Food festivals at 5 star hotels never excite me especially when it is a buffet. The sheer number of dishes tend to overwhelm me and I end up being confused and mixing up the tastes. The Mewar Food Festival at Renaissance Mumbai Convention Centre and Hotel which I attended a while back changed my perspective a bit. The food was served in a thali, the traditional way of eating Rajasthani food. Of-course, the food was great and authentic to the core.
I had similar expectations when ITC Grand Central invited a bunch of bloggers to the Rajasthani Food Festival at Hornby’s Pavilion. Chef Kailash who has worked at the royal kitchens in Rajasthan had specially come down from Kolkata to design the menu.
The fact that it was a buffet rather than a thali was a little disappointing. Along with Rajasthani, a table for Chinese, Sushi and North Indian food was also set. A little out of place but clearly the hotel has to cater to all kinds of guests.
I stuck to the Rajasthani cuisine since that’s what I was there for. After a quick tour of the buffet with the Chef we picked our plates and started off with paneer til tikka, chicken kebab, bharwan mirchi; big green chilli stuffed with peanuts, fennel etc. Paneer tikka wrapped in til or sesame was crunchy. The stuffed chilli was juicy and despite the fact that I don’t eat very spicy food I finished it all.
While we were trying out the starters the attendants mixed us a bowl of dal, bati and choorma with a spoonful of ghee in it. The hot panchmeli dal over crispy batis made me want to dig in right-away, so much so that I didn’t even wait for a spoon. To wash down all the ghee I called for a masala chaas which was quite a surprise. Apart from regular jeera and dhaniya it had a subtle flavour of heeng.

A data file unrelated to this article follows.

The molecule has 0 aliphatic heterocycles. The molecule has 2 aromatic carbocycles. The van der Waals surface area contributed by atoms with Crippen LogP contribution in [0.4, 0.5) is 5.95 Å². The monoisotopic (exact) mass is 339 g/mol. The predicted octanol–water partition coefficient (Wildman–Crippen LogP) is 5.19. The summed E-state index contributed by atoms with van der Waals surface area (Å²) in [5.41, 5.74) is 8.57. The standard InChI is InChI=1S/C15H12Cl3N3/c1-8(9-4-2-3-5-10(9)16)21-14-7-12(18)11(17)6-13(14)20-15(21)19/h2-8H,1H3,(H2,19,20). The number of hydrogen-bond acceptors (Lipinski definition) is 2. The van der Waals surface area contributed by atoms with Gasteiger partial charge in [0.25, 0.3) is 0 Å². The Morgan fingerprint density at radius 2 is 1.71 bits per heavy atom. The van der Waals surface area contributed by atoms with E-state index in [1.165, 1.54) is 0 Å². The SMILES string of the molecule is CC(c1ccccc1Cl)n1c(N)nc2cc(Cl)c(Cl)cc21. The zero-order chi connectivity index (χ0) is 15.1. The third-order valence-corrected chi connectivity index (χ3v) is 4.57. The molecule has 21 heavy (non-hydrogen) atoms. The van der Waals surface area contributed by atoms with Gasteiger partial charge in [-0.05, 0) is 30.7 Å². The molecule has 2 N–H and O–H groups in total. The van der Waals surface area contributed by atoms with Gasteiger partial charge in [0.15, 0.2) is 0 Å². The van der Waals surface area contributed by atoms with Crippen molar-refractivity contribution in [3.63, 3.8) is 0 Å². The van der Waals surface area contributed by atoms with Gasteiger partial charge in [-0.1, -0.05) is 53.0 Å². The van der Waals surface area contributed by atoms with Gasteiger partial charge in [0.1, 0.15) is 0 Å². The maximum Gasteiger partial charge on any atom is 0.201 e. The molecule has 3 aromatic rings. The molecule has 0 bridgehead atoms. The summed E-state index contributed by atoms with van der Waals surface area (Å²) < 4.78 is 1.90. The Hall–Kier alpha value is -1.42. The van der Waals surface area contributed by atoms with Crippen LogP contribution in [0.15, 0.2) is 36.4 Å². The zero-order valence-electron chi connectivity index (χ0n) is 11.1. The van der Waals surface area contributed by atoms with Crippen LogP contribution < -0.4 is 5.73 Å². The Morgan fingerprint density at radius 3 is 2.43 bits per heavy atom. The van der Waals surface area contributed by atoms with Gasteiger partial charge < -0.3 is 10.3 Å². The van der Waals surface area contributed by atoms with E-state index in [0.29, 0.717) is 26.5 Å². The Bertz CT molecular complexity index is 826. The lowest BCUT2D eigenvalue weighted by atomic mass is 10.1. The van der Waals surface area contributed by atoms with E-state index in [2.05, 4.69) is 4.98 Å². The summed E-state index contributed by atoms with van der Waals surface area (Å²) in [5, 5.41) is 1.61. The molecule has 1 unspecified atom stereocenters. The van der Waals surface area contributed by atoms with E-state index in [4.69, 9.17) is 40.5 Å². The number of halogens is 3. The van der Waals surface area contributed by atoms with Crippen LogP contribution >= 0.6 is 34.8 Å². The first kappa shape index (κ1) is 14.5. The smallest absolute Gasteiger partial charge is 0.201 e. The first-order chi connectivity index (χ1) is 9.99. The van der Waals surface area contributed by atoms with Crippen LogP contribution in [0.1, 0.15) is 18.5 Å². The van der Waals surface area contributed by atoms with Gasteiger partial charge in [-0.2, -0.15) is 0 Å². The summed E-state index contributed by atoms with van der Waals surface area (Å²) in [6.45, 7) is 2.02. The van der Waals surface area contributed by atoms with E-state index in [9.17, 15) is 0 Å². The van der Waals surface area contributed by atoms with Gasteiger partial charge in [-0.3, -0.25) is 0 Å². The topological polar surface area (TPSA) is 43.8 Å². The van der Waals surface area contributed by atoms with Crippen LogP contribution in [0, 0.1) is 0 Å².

The main course also had dishes like laal maas, chicken kadhi, peanut curry, bajre ki roti, khar ke papad etc. Laal maas was cooked well but the curry was a little too oily and didn’t stand out. Chicken kadhi was the star dish for me. The curry was light with a flavour of saunf and a little kadhi like sourness in it.
The dessert section had ghewar and lapsi along with the regular mousse, pastries and puddings. Not a ghewar fan, I decided to try out a little lapsi which tasted a lot like daliya or porridge.
The food was good and I was overfed, no doubt. But being ITC Hotel the expectations were higher than what we were served. I would’ve loved more variety in the starters. Being a big fan of ITC’s food I hope that the meal is more elaborate next time.